The predicted postprandial plasma glucose, PPG formula-based on the status of fasting plasma glucose (FPG), carbs/sugar intake amount, and post-meal walking steps are as follows:

  • Predicted PPG = 0.97 * FPG + (carbs/sugar grams * 1.8) – (post-meal walking steps in thousand * 5)

The conclusive results have the order of values m1 / m2 /m3 / prediction accuracy %.

  • Case A: 1.8 / 5.0 / 0.97 / 99.8%
  • Case B: 2.0 / 5.0 / 0.945 / 99.9%
  • Case C: 2.2 / 5.0 / 0.92 / 99.9%

Exercise is important (~3% higher contribution than food) and is easily achieved compared to the required knowledge of diet. As a result, the author spent four years to study food nutrition. Most T2D patients are seniors; therefore, he suggests that walking is the best form of exercise. However, the most difficult part of exercise is the behavior psychology related to the issue of “discipline and persistence”. T2D patients need to walk between 2,000 to 4,000 steps after each meal. The author walks an average of 4,300 steps after each meal. On the other hand, diet (carbs/sugar amount and nutritional balance) requires much more and deeper knowledge of food nutrition in order to control diabetes. Therefore, the author developed an AI-based tool to assist T2D patients.

For non-tech patients, the following simple guidelines can assist with meal intake:

  1. Starchy food: Eat an amount half of your fist or hand at most.
  2. Colorful vegetables: Eat an amount limited to one fist or hand.
  3. Green vegetables: Eat an amount limited to 2.5 fists or hands.

Please note: you must combine two types of vegetable together in order to get the total intake limitation.

The author highly recommends the patients to measure their FPG at least several times a quarter, in order to get a quarterly average FPG value. The other three PPG values can then utilize the formu-la-based predicted PPG to control their overall diabetes conditions.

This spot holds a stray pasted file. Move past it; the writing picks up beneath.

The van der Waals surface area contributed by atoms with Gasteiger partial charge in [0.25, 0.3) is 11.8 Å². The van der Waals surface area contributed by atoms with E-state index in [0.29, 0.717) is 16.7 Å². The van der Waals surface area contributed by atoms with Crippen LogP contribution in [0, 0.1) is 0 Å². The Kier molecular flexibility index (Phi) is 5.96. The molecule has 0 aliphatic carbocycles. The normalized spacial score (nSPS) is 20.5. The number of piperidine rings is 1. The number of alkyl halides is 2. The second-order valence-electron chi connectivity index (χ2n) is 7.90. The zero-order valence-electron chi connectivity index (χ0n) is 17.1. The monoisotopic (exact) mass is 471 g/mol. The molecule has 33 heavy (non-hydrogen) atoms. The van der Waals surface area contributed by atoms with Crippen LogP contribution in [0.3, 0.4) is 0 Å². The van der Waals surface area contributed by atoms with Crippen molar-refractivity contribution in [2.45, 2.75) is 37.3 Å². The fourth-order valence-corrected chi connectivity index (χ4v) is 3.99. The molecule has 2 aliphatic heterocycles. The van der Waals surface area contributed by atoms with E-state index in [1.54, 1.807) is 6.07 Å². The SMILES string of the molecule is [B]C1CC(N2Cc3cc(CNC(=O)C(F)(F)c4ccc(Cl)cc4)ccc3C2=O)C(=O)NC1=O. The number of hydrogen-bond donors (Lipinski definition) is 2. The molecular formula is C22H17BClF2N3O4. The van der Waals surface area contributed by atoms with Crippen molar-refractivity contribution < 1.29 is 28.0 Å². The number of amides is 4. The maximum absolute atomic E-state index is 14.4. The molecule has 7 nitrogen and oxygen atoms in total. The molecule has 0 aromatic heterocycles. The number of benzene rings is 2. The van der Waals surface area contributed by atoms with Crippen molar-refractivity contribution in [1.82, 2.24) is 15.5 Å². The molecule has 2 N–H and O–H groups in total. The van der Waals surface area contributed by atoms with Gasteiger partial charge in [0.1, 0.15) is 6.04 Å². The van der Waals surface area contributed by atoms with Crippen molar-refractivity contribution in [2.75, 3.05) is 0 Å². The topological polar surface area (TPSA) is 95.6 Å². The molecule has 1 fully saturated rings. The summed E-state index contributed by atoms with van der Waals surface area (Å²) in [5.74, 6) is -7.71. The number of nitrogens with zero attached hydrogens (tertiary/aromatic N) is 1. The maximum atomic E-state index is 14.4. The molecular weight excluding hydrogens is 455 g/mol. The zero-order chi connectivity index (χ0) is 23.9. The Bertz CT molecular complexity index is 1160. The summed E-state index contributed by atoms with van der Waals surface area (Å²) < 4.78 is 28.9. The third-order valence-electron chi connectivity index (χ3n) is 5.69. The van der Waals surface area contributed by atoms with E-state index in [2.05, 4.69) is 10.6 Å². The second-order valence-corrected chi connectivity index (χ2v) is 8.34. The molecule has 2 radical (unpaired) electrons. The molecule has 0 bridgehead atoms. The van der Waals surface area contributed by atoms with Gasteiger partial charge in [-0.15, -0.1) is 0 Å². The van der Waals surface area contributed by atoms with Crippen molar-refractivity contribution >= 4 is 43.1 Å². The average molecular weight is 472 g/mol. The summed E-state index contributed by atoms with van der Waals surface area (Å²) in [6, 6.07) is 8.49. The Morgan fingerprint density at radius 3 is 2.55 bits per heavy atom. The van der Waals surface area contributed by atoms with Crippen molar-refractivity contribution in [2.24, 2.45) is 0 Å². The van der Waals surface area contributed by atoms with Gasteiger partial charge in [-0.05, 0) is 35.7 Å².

The described method mentioned above in regard to the predict-ed PPG formula along with the post-meal walking exercise and carbs/sugar intake amount can help patients control their diabetes without painful and troublesome finger-piercing glucose measure-ments. The author has been measuring his glucoses for 8.5 years (3,126 days) with finger-piercing glucose testing combined with his 10-years of diabetes research work. He hopes this article can provide useful guidelines to other diabetes patients to take back their lives from this dreadful chronic disease.

References

  1. Hsu Gerald C (2019) A simplified yet accurate linear equation of PPG prediction model for T2D patients using GH-Meth-od: math-physical medicine (No. 97). eclaire MD Foundation, United States.
  2. Hsu Gerald C (2019) Application of linear equation-based PPG prediction model for four T2D clinic cases using GH-Method: math-physical medicine (No. 99). eclaire MD Foundation, United States.
  3. Hsu, Gerald C. (2019) Using GH-Method: Math-Physical Medicine to Conduct the Accuracy Comparison of Two dif-ferent PPG Prediction Methods (No. 89). eclaire MD Founda-tion, United States.
  4. Hsu, Gerald C. (2019) Accuracy of Predicted PPG by using AI Glucometer and GH-Method: math-physical medicine (No. 106). eclaire MD Foundation, United States.

Copyright: ©2020 Gerald C. Hsu. This is an open-access article distributed under the terms of the Creative Commons Attribution License, which permits unrestricted use, distribution, and reproduction in any medium, provided the original author and source are credited.